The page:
Since model building can take some time, depending on the settings and especially for large structures, selecting the Automatic Calculate Hydrodynamics checkbox will allow the direct computation of the hydrodynamic parameters as soon as the model(s) generation has been completed. If this checkbox is not selected (default option), at the end of the model building phase the progress bar will be at 100% and the bead model(s) can be visualized with RasMol by clicking on Visualize Bead Model (recommended, comparing the original structure with the bead model could reveal previously unforeseen problems). The results of the accessible surface area (ASA) computations (see below) can also be visualized in a pop-up window by clicking on the View ASA Results button; this file also includes the computation of the radius of gyration (Rg) directly from the atomic coordinates of the structure. A just-generated or previously-generated bead model file can also be opened inside a text editor by pressing the View Bead Model File button.

Alternatively, you can load one or multiple previously-generated bead model by clicking on either the Batch Mode Operation (see here) or the Load Bead Model File buttons from the menu. In these cases, and if the model(s) was (were) generated/saved in the SOMO format, the various settings/parameters used in model generation will be displayed in the right-side main window. Note that you can decrease the number of beads used, and thus the resolution of the model, by applying a grid procedure on a previously-generated bead model with the Build Grid Bead Model option (see above). This could be useful when large structures are analyzed, although using the improved AtoB routine on the original PDB file while increasing the grid size (Build Grid Bead Model) seems to produce much better results. The SAXS/SANS Functions button present in this subpanel will allow to perform SAXS-or SANS-related simulations directly on the currently loaded bead model. (see here)

SOMO Screen

Hydrodynamic Calculations:
The hydrodynamic parameters can then be determined by clicking on Calculate Hydrodynamics. A partial list of parameters can be seen in a pop-up window as soon as the calculations are completed by clicking on Show Hydrodynamic Calculations. The pop-up window will also list the solvent type, temperature and its associated density and viscosity, as set in the Hydrodynamic Calculations options module. A full list of all the parameters is also available as a text file, which can be opened from the results' pop-up window. Such a list from a previously analyzed model can be opened also from the Open Hydrodynamic Calculations File button.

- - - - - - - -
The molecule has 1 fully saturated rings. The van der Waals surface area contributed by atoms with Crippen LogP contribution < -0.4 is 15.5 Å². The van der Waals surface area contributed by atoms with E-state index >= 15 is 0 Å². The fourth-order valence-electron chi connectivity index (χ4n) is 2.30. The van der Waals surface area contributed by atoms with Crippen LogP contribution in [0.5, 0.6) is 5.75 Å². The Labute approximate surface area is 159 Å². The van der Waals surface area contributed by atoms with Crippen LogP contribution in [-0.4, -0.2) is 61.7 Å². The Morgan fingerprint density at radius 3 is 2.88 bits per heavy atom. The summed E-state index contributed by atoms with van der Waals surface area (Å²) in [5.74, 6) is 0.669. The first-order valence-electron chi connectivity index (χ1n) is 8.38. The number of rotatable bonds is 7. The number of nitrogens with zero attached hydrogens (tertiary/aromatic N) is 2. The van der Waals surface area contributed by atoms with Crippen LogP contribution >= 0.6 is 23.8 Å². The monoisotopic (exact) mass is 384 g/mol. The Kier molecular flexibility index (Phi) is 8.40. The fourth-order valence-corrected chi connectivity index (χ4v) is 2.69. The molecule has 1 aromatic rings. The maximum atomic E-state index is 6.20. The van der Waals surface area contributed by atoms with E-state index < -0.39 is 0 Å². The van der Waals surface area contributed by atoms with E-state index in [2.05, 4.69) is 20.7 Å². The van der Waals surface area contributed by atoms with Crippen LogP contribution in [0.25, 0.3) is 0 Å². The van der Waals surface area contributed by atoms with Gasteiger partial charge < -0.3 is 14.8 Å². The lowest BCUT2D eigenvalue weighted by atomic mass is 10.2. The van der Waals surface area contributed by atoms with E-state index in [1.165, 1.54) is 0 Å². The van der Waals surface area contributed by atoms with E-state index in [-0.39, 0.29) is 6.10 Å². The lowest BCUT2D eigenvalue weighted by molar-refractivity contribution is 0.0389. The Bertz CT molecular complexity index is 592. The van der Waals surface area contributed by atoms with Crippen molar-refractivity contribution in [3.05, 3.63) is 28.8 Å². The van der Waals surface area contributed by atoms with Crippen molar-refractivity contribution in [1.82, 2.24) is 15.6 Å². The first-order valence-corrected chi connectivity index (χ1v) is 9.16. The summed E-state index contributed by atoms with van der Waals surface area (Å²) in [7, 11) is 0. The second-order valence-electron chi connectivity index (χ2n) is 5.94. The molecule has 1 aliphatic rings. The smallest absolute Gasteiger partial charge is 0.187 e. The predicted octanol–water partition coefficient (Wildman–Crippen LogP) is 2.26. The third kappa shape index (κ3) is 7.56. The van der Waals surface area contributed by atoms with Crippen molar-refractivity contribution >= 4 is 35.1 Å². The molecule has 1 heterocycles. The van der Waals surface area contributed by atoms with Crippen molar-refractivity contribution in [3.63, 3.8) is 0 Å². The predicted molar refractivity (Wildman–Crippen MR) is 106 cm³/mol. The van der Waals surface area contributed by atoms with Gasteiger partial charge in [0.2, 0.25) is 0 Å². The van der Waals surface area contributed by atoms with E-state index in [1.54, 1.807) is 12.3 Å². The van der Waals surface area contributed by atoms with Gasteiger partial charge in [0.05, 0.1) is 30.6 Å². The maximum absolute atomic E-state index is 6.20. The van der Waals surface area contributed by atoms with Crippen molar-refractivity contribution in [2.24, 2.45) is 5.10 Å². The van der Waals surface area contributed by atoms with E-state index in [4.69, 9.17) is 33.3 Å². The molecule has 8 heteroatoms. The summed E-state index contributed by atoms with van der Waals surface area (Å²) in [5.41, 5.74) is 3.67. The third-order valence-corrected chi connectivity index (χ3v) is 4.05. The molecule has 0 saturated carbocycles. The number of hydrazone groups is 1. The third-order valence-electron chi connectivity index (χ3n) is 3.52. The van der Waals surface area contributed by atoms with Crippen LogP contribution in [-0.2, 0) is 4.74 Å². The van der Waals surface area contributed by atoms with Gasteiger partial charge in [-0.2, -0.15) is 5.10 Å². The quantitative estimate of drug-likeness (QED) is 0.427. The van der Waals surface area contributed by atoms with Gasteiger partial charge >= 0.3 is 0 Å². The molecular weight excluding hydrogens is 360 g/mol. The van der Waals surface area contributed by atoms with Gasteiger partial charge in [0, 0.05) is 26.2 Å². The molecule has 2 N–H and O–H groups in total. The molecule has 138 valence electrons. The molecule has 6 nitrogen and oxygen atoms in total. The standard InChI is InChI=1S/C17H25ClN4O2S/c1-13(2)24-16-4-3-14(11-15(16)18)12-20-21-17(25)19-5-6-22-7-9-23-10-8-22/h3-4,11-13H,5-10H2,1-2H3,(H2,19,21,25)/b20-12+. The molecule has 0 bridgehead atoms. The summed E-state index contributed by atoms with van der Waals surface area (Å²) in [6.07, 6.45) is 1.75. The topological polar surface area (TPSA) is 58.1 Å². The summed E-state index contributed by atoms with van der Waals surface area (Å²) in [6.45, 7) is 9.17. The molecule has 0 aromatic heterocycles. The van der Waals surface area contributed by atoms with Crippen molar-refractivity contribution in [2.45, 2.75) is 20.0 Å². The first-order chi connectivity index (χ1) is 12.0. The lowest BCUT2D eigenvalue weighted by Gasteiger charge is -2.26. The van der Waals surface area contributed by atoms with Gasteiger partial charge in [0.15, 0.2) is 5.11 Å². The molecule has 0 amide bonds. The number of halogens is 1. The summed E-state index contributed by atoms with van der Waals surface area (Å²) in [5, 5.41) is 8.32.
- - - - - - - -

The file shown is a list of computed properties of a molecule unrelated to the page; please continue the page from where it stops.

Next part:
The new Select Parameters to be Saved button will open a pop-up window (see here) where characterizing/computed parameters can be selected for saving in a comma-separated file for easy import into spreadsheets. Selecting the Save parameters to file checkbox will generate such file, with extension .csv.

SOMO Screen

The black bar at the bottom of the progress window will instead report the detailed advancement of some of the steps in the various phases, like the current slice and atoms (or beads) involved in the ASA routine, and the iterations in the supermatrix inversion in the hydrodynamic computations. For small structures, these numbers will be barely flashing by in the box, but for large structures they will allow a more in depth monitoring of the various stages.

Operations can be halted at any moment by clicking on the Stop button. To avoid inadvertendly loosing data, the Close button will not immediately close SOMO, but confirmation will be required in a pop-up window.

Options menus:

Four pull-down menus are presently available to access the various SOMO options:

Lookup Tables
SOMO Options
PDB Options

Lookup Tables:

Lookup Tables
From this pull-down menu, you can call four different sub-menus controlling the four tables containing the definitions of the atoms and residues found in PDB files, and their SAXS coefficients.
More in detail, you can define/edit the hybridizations, atoms and residues that need to be interpreted as beads in the bead model generation. These parameters are collected in different tables that are used as the components from which the bead sizes and positions are calculated. PDB structures can then be converted to bead models based on the bead parameters defined here. For SAXS simulations you also need the atomic scattering factors coefficients (five exponentials plus a constant) and the associated excluded volumes.